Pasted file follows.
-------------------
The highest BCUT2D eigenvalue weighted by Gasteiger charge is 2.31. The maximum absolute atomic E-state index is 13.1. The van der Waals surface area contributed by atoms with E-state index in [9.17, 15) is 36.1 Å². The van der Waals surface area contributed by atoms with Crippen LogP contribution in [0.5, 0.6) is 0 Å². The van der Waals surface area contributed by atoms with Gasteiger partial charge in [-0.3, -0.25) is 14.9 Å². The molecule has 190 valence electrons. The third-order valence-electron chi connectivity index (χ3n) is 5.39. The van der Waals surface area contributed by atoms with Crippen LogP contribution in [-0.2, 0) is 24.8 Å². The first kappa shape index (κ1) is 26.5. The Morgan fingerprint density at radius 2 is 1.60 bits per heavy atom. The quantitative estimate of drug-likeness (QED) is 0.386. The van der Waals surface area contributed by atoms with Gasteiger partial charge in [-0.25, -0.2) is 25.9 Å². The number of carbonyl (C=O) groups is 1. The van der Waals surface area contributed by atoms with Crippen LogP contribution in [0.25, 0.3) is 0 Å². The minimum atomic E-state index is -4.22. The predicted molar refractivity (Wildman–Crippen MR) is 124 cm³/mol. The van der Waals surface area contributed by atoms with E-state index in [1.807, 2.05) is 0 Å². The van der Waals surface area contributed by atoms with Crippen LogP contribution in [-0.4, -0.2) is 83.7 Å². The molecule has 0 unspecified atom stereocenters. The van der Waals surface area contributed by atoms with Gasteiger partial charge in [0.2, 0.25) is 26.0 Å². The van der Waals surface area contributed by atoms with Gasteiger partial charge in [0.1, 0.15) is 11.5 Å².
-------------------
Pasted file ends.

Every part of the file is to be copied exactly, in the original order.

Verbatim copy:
The highest BCUT2D eigenvalue weighted by Gasteiger charge is 2.31. The maximum absolute atomic E-state index is 13.1. The van der Waals surface area contributed by atoms with E-state index in [9.17, 15) is 36.1 Å². The van der Waals surface area contributed by atoms with Crippen LogP contribution in [0.5, 0.6) is 0 Å². The van der Waals surface area contributed by atoms with Gasteiger partial charge in [-0.3, -0.25) is 14.9 Å². The molecule has 190 valence electrons. The third-order valence-electron chi connectivity index (χ3n) is 5.39. The van der Waals surface area contributed by atoms with Crippen LogP contribution in [-0.2, 0) is 24.8 Å². The first kappa shape index (κ1) is 26.5. The Morgan fingerprint density at radius 2 is 1.60 bits per heavy atom. The quantitative estimate of drug-likeness (QED) is 0.386. The van der Waals surface area contributed by atoms with Gasteiger partial charge in [-0.25, -0.2) is 25.9 Å². The number of carbonyl (C=O) groups is 1. The van der Waals surface area contributed by atoms with Crippen LogP contribution in [0.25, 0.3) is 0 Å². The minimum atomic E-state index is -4.22. The predicted molar refractivity (Wildman–Crippen MR) is 124 cm³/mol. The van der Waals surface area contributed by atoms with E-state index in [1.807, 2.05) is 0 Å². The van der Waals surface area contributed by atoms with Crippen LogP contribution in [-0.4, -0.2) is 83.7 Å². The molecule has 0 unspecified atom stereocenters. The van der Waals surface area contributed by atoms with Gasteiger partial charge in [0.2, 0.25) is 26.0 Å². The van der Waals surface area contributed by atoms with Gasteiger partial charge in [0.1, 0.15) is 11.5 Å².